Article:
Give a kid a digital camera with an 8GB memory card that can store thousands of photos, and you will get a memory card with thousands of cats walking away (see Figure 12), along with blurry photos of toes, the carpet, their knees, and your backside. My wife and I have discovered that if we give our kids too much leeway, they have a hard time appreciating individual photos. They are often more interested in playing "camera tag."

While you should allow kids to have "anything goes" time, it will help if you also set times when you limit the number of photos they take to a small number, such as 5–10. The key is to sit down and review the pictures together, and then send the kid off to shoot 5–10 more. Each shot will become more meaningful to young photographers, and they will put more effort into taking them.


Figure 12 He wasn't interested in getting his photo taken.

Discuss Every Photo

If you encourage a youngster to pick up a camera and take good photos, be available to talk when they bring their shots to you. You're a big part of the process. Make a special effort to take the time and finish the job.

Think of yourself as a sports or activity coach working with a player to improve something (their swing, for instance). Try to find good things to make better.

Figure 13 is a good example of a thought-provoking photo. Here are some questions I would ask and suggestions I would make:

  • Why did you take this photo? What made you see it from this perspective?
  • What do you like about the photo? What could you do to make it different or better?
  • Would you take this photo again? Try taking it again but from a different perspective. You can try getting lower or standing on a step. Take a step back or get closer.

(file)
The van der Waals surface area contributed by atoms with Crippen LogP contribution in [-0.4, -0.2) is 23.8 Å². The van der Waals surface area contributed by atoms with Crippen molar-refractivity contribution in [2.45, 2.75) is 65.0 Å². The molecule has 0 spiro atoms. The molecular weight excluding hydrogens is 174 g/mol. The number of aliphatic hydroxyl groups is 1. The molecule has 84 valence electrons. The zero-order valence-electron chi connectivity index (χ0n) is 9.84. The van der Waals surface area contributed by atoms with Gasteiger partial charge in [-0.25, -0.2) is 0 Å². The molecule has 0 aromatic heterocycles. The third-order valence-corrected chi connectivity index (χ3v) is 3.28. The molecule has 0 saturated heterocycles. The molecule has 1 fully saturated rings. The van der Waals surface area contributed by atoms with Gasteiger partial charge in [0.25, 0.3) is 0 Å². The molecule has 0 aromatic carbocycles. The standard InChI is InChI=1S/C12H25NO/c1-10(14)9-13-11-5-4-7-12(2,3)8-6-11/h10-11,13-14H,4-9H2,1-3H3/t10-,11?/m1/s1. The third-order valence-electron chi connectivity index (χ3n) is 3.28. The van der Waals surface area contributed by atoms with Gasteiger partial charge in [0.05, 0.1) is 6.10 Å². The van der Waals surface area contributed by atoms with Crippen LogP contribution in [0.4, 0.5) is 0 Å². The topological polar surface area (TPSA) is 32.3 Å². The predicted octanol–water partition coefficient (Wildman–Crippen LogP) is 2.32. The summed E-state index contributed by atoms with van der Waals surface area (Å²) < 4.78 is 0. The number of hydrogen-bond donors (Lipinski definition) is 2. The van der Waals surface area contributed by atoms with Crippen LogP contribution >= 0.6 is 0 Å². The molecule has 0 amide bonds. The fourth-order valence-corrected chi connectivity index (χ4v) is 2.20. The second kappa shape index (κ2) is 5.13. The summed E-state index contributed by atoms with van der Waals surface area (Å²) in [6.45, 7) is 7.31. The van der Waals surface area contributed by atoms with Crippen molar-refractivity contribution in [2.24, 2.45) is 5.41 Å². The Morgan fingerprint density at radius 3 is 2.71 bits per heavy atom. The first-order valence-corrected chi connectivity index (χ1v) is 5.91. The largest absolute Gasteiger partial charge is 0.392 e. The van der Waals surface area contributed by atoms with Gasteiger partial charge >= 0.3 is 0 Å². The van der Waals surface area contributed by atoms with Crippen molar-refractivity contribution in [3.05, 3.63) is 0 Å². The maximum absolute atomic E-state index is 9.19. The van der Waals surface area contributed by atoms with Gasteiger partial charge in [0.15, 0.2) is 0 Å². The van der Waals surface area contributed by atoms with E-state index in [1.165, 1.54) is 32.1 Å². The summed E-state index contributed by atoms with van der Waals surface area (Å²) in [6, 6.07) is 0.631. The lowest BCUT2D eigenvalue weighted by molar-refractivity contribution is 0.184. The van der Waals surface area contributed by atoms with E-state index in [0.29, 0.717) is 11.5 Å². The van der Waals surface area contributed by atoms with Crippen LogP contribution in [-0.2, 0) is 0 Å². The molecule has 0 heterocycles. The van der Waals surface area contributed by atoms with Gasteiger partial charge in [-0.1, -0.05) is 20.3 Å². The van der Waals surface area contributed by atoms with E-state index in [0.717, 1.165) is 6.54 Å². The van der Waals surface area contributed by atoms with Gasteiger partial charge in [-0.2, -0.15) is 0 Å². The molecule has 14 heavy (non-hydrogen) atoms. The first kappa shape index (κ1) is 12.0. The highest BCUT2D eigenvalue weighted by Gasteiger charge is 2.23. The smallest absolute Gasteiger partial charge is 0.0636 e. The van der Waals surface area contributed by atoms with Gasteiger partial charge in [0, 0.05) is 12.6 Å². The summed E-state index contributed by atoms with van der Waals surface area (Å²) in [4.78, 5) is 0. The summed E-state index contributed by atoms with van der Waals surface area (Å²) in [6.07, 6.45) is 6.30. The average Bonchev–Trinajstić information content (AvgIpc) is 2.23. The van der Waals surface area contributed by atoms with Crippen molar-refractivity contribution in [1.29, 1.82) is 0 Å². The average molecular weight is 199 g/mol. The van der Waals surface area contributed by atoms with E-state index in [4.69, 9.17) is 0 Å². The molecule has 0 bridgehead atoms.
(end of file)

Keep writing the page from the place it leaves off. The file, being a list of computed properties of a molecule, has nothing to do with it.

Figure 13 Even drawer knobs can make interesting photos.

Keep Critiques Positive

Children crave positive, fun, interactive feedback from adults and older kids. Make sure your critiques are uplifting and encouraging. This is not boot camp. Imagine yourself watering a plant and giving it plenty of sunshine. Kids respond in the same way. They soak up attention and love and respond by growing, maturing, and getting stronger.

Critiques don't always have to be easy. Depending on their age and maturity, kids may need to be challenged. However, providing a challenge is not the same as berating someone for taking bad photos. Challenge older kids to excel, but reward and praise them throughout the process.

For example, you might respond to photos like the rather plain-looking doorknob in Figure 14 by asking kids what they saw in their mind's eye, and then discussing whether they thought they captured it. Point out aspects of the photo you like, and encourage the kids to keep trying.

Grow into Scenes and Other Shooting Modes